By Lisa Friedman
The New York Times
WASHINGTON>> World leaderswill gather in Egypt next week to confront climate change at a moment of colliding crises: a war in Europe that has upended energy markets, rising global inflation, deep political divisions in many countries and tension between the world’s two greatest polluters, China and the United States.
The conditions don’t bode well for a mission that demands cooperation among nations to bring down the pollution from burning oil, gas and coal that is warming the planet.
The United States, which for the first time will be attending United Nations negotiations with a climate plan that is backed by the force of law, will try to reassert itself as a leader in the fight to keep temperatures from rising to catastrophic levels.
The new law, which provides a record $370 billion to speed up the country’s transition away from fossil fuels, “absolutely” strengthens the standing of the United States and its ability to urge other countries to follow suit, said John Kerry, President Joe Biden’s special envoy for climate change. “We were at a crucible with respect to our credibility, and if we hadn’t delivered there I think we would have had serious challenges.”
But although the legislation may mend America’s tattered reputation after President Donald Trump halted climate action for years, more is needed to meet its commitments under the 2015 Paris agreement to constrain global warming.
As the climate summit known as COP27 convenes in the Red Sea resort city of Sharmel-Sheikh, the consequences of climate change are painfully obvious.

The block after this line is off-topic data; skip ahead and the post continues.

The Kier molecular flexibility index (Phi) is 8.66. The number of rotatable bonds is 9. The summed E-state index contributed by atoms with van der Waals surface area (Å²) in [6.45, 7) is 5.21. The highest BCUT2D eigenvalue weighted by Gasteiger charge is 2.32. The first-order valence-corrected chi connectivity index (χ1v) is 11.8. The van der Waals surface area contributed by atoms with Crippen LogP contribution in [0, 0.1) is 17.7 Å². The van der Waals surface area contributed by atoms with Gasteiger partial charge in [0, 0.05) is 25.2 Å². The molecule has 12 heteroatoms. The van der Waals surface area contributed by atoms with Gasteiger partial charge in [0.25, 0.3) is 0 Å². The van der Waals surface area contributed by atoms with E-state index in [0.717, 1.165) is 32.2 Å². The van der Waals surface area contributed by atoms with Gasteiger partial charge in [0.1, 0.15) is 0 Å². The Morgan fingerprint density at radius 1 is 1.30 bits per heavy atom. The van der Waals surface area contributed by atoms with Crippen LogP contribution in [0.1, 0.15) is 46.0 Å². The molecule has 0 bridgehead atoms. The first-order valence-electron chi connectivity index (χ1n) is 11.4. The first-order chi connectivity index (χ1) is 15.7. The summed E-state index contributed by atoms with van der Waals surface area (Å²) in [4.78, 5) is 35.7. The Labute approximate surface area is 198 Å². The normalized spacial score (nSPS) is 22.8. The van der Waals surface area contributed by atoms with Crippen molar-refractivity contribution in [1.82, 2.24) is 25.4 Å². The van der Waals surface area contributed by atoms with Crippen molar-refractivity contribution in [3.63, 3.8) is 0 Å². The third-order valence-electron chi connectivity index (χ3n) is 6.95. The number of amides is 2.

In Pakistan, more than 1,500 people died in catastrophic floods this summer, and another 5 million people now face a severe food shortage there. The worst drought in 40 years has left 22 million people in the Horn of Africa on the brink of famine. In the United States, Hurricane Ian is estimated to have caused more than $60 billion in insured losses when it slammed into Florida last month, making it one of the most expensive storms on record. Scientists have linked climate change to each of these devastating events.
At last year’s climate summit in Glasgow, Scotland, when world leaders were arguably less distracted by other crises, countries pledged to strengthen the Paris Agreement and to keep global temperatures from rising no more than 2.7 degrees Fahrenheit, compared with preindustrial levels. That’s the threshold beyond which scientists say the likelihood of catastrophic climate effects significantly increases. Nearly 200 countries agreed to intensify their efforts before the start of COP27 next week.
But only a handful ofmajor polluters have stepped up and promised more ambitious action, with China, Russia and Saudi Arabia among the major holdouts. The planet has already warmed an average of 1.1 degrees Celsius and is on a trajectory to heat up by 2.5 degrees Celsius, or 4.5 degrees Fahrenheit, by the end of this century, according to a new U.N. report.
At the same time, the war in Ukraine and the subsequent boycott of Russian gas has complicated immediate transitions away from fossil fuels. Demand for coal is increasing inmany countries, with some reopening dormant coal-fired plants. The British government has issued new licenses for oil drilling in the North Sea, while China and India continue to burn coal. In the United States, where high gas prices have caused a political problemfor Democrats, Biden unsuccessfully tried to get Saudi Arabia to increase oil production to ease pain at the pump.